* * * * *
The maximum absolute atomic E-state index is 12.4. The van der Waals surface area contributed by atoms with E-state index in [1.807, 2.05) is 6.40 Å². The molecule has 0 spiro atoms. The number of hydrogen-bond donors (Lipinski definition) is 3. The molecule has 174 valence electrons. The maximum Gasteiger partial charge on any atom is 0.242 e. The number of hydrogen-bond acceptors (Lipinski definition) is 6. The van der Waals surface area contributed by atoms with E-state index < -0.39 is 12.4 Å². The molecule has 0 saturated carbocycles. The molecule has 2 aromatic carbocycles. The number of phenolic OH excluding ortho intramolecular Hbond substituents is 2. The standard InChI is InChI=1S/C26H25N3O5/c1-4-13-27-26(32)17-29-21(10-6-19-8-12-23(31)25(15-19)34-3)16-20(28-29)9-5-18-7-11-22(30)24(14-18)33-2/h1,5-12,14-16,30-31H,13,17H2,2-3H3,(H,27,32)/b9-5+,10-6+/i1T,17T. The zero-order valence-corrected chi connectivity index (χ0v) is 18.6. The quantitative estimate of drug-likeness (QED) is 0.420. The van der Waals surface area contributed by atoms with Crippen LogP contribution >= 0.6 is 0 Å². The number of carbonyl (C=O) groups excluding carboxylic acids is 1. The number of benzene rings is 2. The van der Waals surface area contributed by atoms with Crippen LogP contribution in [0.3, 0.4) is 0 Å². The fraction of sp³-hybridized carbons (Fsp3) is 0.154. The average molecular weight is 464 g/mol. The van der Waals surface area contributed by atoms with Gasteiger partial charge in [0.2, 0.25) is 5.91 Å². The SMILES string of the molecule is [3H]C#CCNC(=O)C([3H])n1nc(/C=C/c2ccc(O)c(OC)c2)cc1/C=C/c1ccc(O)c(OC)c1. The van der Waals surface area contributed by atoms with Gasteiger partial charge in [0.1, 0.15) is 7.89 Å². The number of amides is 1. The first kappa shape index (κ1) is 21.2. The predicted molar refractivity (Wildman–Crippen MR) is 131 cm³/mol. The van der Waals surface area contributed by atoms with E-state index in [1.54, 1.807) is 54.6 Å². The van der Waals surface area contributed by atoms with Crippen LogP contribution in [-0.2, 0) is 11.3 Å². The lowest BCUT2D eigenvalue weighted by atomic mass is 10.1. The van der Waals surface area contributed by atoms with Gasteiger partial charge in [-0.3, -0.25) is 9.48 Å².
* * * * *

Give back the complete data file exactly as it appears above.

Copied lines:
The maximum absolute atomic E-state index is 12.4. The van der Waals surface area contributed by atoms with E-state index in [1.807, 2.05) is 6.40 Å². The molecule has 0 spiro atoms. The number of hydrogen-bond donors (Lipinski definition) is 3. The molecule has 174 valence electrons. The maximum Gasteiger partial charge on any atom is 0.242 e. The number of hydrogen-bond acceptors (Lipinski definition) is 6. The van der Waals surface area contributed by atoms with E-state index < -0.39 is 12.4 Å². The molecule has 0 saturated carbocycles. The molecule has 2 aromatic carbocycles. The number of phenolic OH excluding ortho intramolecular Hbond substituents is 2. The standard InChI is InChI=1S/C26H25N3O5/c1-4-13-27-26(32)17-29-21(10-6-19-8-12-23(31)25(15-19)34-3)16-20(28-29)9-5-18-7-11-22(30)24(14-18)33-2/h1,5-12,14-16,30-31H,13,17H2,2-3H3,(H,27,32)/b9-5+,10-6+/i1T,17T. The zero-order valence-corrected chi connectivity index (χ0v) is 18.6. The quantitative estimate of drug-likeness (QED) is 0.420. The van der Waals surface area contributed by atoms with Crippen LogP contribution >= 0.6 is 0 Å². The number of carbonyl (C=O) groups excluding carboxylic acids is 1. The number of benzene rings is 2. The van der Waals surface area contributed by atoms with Crippen LogP contribution in [0.3, 0.4) is 0 Å². The fraction of sp³-hybridized carbons (Fsp3) is 0.154. The average molecular weight is 464 g/mol. The van der Waals surface area contributed by atoms with Gasteiger partial charge in [0.2, 0.25) is 5.91 Å². The SMILES string of the molecule is [3H]C#CCNC(=O)C([3H])n1nc(/C=C/c2ccc(O)c(OC)c2)cc1/C=C/c1ccc(O)c(OC)c1. The van der Waals surface area contributed by atoms with Gasteiger partial charge in [0.1, 0.15) is 7.89 Å². The number of amides is 1. The first kappa shape index (κ1) is 21.2. The predicted molar refractivity (Wildman–Crippen MR) is 131 cm³/mol. The van der Waals surface area contributed by atoms with E-state index in [1.54, 1.807) is 54.6 Å². The van der Waals surface area contributed by atoms with Crippen LogP contribution in [-0.2, 0) is 11.3 Å². The lowest BCUT2D eigenvalue weighted by atomic mass is 10.1. The van der Waals surface area contributed by atoms with Gasteiger partial charge in [-0.3, -0.25) is 9.48 Å².